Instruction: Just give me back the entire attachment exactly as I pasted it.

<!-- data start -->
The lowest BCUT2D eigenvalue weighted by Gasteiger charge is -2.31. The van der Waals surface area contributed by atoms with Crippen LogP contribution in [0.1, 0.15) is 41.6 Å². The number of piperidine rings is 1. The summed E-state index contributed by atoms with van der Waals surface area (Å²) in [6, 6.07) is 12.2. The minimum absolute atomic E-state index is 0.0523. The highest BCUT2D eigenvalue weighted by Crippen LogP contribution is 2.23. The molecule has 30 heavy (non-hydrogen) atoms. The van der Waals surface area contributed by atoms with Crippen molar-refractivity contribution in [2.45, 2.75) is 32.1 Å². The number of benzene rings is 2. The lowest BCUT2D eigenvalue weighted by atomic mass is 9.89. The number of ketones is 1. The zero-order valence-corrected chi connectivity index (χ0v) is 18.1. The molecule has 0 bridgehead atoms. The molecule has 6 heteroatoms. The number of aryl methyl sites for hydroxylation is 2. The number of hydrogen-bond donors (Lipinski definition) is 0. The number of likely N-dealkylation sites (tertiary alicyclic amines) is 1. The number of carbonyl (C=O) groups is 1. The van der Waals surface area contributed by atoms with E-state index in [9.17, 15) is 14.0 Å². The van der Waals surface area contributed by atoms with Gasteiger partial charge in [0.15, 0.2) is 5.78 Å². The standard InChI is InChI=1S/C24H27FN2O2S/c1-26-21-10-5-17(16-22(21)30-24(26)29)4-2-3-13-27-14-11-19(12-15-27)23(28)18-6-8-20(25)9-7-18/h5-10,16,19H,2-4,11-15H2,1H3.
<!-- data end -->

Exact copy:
The lowest BCUT2D eigenvalue weighted by Gasteiger charge is -2.31. The van der Waals surface area contributed by atoms with Crippen LogP contribution in [0.1, 0.15) is 41.6 Å². The number of piperidine rings is 1. The summed E-state index contributed by atoms with van der Waals surface area (Å²) in [6, 6.07) is 12.2. The minimum absolute atomic E-state index is 0.0523. The highest BCUT2D eigenvalue weighted by Crippen LogP contribution is 2.23. The molecule has 30 heavy (non-hydrogen) atoms. The van der Waals surface area contributed by atoms with Crippen molar-refractivity contribution in [2.45, 2.75) is 32.1 Å². The number of benzene rings is 2. The lowest BCUT2D eigenvalue weighted by atomic mass is 9.89. The number of ketones is 1. The zero-order valence-corrected chi connectivity index (χ0v) is 18.1. The molecule has 0 bridgehead atoms. The molecule has 6 heteroatoms. The number of aryl methyl sites for hydroxylation is 2. The number of hydrogen-bond donors (Lipinski definition) is 0. The number of likely N-dealkylation sites (tertiary alicyclic amines) is 1. The number of carbonyl (C=O) groups is 1. The van der Waals surface area contributed by atoms with E-state index in [9.17, 15) is 14.0 Å². The van der Waals surface area contributed by atoms with Gasteiger partial charge in [0.15, 0.2) is 5.78 Å². The standard InChI is InChI=1S/C24H27FN2O2S/c1-26-21-10-5-17(16-22(21)30-24(26)29)4-2-3-13-27-14-11-19(12-15-27)23(28)18-6-8-20(25)9-7-18/h5-10,16,19H,2-4,11-15H2,1H3.